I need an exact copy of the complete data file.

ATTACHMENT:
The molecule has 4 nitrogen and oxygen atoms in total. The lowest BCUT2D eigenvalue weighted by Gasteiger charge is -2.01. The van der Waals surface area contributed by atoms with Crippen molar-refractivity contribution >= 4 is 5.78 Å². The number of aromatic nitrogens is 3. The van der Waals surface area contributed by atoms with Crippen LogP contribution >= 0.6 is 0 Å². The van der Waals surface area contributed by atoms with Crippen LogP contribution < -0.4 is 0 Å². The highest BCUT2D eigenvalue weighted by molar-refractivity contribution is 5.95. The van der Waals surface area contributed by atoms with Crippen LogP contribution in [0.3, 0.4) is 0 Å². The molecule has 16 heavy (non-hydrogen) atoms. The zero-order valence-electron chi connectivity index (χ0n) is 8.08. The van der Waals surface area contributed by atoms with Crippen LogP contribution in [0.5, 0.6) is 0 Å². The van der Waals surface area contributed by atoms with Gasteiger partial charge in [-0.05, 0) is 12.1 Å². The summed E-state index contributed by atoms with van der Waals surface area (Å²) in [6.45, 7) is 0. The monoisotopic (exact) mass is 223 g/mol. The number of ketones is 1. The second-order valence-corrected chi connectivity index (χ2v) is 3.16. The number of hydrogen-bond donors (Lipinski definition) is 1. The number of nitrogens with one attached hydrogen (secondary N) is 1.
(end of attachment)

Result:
The molecule has 4 nitrogen and oxygen atoms in total. The lowest BCUT2D eigenvalue weighted by Gasteiger charge is -2.01. The van der Waals surface area contributed by atoms with Crippen molar-refractivity contribution >= 4 is 5.78 Å². The number of aromatic nitrogens is 3. The van der Waals surface area contributed by atoms with Crippen LogP contribution >= 0.6 is 0 Å². The van der Waals surface area contributed by atoms with Crippen LogP contribution < -0.4 is 0 Å². The highest BCUT2D eigenvalue weighted by molar-refractivity contribution is 5.95. The van der Waals surface area contributed by atoms with Crippen LogP contribution in [0.3, 0.4) is 0 Å². The molecule has 16 heavy (non-hydrogen) atoms. The zero-order valence-electron chi connectivity index (χ0n) is 8.08. The van der Waals surface area contributed by atoms with Crippen LogP contribution in [0.5, 0.6) is 0 Å². The van der Waals surface area contributed by atoms with Gasteiger partial charge in [-0.05, 0) is 12.1 Å². The summed E-state index contributed by atoms with van der Waals surface area (Å²) in [6.45, 7) is 0. The monoisotopic (exact) mass is 223 g/mol. The number of ketones is 1. The second-order valence-corrected chi connectivity index (χ2v) is 3.16. The number of hydrogen-bond donors (Lipinski definition) is 1. The number of nitrogens with one attached hydrogen (secondary N) is 1.